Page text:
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Child labour rampant in H&M factories in Myanmar

22 Aug 2016 | By Akriti Asthana
Child labour challenges in Myanmar's garment sector

A new book "Modeslavar" or fashion-slaves, set to release in Sweden next week, claims that the factories in Myanmar under contract with H&M hired employees as young as 14.

They work for more than 12 hours for the lowest minimum wage in the world, about $3 per day.

The authors interviewed 15-year-old girls working for Myanmar Century Liaoyuan Knitted Wear and Myanmar Garment Wedge.

In context: Child labour challenges in Myanmar's garment sector

International Labor Organization's standards

Minimum Age Convention, 1973 sets the minimum age for employment at 15 years (13 for light work) and 18 for hazardous work (16 under strict conditions). It allows setting of minimum age at 14 (12 for light work) where the economy is insufficiently developed.

Economic GrowthEU funded smart Myanmar

EU's scheme helps in raising manufacturing standards while nurturing social and environmental conditions in Myanmar.

Boosting garment production can generate a lot of revenue, create job opportunities and improve the people's living standards uplifting Myanmar's economy.

EU is keen on ensuring the quality of the products to ensure Myanmar products can meet EU standards.

It also emphasizes on environment protection and reducing employer-employee conflicts.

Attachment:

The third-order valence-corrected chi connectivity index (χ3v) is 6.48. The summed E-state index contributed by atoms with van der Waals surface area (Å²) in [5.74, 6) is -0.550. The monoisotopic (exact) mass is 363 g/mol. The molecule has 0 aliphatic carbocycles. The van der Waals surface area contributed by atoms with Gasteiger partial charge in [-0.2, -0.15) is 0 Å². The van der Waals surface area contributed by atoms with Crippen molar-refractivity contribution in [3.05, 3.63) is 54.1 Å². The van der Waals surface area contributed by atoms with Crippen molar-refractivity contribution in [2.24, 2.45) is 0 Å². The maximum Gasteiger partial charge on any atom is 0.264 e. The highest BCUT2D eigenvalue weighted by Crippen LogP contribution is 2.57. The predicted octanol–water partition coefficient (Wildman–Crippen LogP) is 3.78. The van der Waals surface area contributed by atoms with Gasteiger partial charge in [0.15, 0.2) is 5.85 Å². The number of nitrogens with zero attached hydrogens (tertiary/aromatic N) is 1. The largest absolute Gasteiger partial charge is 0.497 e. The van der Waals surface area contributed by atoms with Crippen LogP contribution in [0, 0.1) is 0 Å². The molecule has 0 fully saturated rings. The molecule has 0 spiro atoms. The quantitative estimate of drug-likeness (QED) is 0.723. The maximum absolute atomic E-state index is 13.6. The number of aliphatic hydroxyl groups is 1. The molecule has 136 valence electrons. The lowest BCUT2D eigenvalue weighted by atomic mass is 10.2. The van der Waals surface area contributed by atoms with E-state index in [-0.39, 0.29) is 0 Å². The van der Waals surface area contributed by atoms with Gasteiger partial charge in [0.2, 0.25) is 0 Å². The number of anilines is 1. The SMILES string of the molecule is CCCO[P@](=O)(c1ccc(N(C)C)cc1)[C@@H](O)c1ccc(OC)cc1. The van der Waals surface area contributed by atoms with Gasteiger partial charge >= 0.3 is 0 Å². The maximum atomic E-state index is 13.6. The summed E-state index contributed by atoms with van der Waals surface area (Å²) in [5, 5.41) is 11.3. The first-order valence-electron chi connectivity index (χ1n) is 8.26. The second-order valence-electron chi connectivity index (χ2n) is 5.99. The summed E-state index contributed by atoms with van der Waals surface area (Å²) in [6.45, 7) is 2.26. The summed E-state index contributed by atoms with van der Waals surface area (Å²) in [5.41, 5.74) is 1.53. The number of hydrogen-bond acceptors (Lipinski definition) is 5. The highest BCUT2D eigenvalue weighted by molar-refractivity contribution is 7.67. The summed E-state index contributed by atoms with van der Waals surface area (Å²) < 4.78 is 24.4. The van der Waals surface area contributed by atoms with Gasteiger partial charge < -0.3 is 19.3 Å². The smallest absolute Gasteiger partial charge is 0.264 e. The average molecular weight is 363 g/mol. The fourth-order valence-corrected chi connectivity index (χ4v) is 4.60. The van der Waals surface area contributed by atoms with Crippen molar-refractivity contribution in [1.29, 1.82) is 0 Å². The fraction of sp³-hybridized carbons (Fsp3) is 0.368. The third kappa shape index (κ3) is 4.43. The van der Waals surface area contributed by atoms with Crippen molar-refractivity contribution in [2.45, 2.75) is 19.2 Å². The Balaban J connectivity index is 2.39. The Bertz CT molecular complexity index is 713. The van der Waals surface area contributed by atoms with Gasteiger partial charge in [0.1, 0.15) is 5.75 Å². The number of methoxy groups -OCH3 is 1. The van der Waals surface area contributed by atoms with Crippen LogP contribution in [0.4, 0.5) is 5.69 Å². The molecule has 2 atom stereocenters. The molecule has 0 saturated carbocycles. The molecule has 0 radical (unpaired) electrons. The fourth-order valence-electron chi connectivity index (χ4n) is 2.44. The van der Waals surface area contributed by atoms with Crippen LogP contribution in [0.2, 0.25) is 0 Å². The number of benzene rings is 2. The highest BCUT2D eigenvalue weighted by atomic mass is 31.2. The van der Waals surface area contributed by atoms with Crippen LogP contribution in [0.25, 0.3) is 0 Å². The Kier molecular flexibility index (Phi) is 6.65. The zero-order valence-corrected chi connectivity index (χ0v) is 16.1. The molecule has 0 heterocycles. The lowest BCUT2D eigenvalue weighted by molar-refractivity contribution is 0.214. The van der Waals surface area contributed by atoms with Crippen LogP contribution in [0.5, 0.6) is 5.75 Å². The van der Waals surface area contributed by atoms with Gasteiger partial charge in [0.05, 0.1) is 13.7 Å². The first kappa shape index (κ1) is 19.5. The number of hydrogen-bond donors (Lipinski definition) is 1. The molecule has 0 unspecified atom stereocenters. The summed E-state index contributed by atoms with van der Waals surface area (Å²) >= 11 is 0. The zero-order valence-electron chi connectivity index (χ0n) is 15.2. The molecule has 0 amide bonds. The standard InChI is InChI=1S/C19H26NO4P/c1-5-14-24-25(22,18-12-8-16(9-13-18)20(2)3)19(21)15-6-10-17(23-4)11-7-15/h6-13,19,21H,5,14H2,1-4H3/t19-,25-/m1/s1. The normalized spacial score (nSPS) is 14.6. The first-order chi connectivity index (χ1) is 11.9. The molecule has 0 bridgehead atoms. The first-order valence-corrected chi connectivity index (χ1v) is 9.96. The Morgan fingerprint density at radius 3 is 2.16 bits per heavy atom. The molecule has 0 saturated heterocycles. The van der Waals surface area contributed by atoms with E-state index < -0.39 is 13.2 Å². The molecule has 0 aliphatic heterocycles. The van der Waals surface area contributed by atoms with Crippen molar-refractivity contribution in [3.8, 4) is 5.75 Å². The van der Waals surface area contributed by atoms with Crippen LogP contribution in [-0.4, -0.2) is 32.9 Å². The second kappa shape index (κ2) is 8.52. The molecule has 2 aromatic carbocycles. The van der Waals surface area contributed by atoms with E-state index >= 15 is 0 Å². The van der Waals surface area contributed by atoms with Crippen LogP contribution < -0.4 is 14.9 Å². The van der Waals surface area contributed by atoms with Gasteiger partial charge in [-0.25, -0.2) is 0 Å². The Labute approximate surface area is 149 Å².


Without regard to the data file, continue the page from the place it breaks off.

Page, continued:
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Child labour in Myanmar's garment industry

ChallengesChild labour in Myanmar's garment industry

Widespread poverty, low rates of secondary-schooling and tax labour law enforcement are causing proliferation of child labour in Myanmar's garment industry.

Research suggests that child labour is common among families requiring an additional income and workers below legal minimum age 14 are prevalent in many sectors.

They work for the same hours as adults because laws regulating working hours and conditions are not enforced.

DetailsOxfam's "Made in Myanmar" report

According to reports, workers do not earn enough money to cover basic living costs, despite working long hours. 43% said they went into debt to support themselves.

The briefing stated that one in four workers was doing forced overtime and several reported doing unpaid-overtime.

Oxfam requested international businesses to ensure paying of fair wages and to set delivery times that wouldn't require excessive overtime.

22 Aug 2016Child labour rampant in H&M factories in Myanmar

ReactionH&M's statement

H&M said it had taken action with both factories over ID-cards and overtime after it was revealed that 14-17 year olds had been working long hours since 2013.

According to international labour laws, when 14-18 year olds are working, it is not an instance of child labour.

However, H&M does not tolerate any form of child labor as they ensure safe working conditions.

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ResponseWhat other retailers have to say

Marks & Spencer said its suppliers were only allowed to employ over-18s. It works with three factories in Myanmar.

New Look and Primark said their workers had to be over 16 which is thoroughly ensured through regular visits and other measures. Tesco said that it did not allow child labour.

They all said they do not use the factories highlighted by "Modeslavar".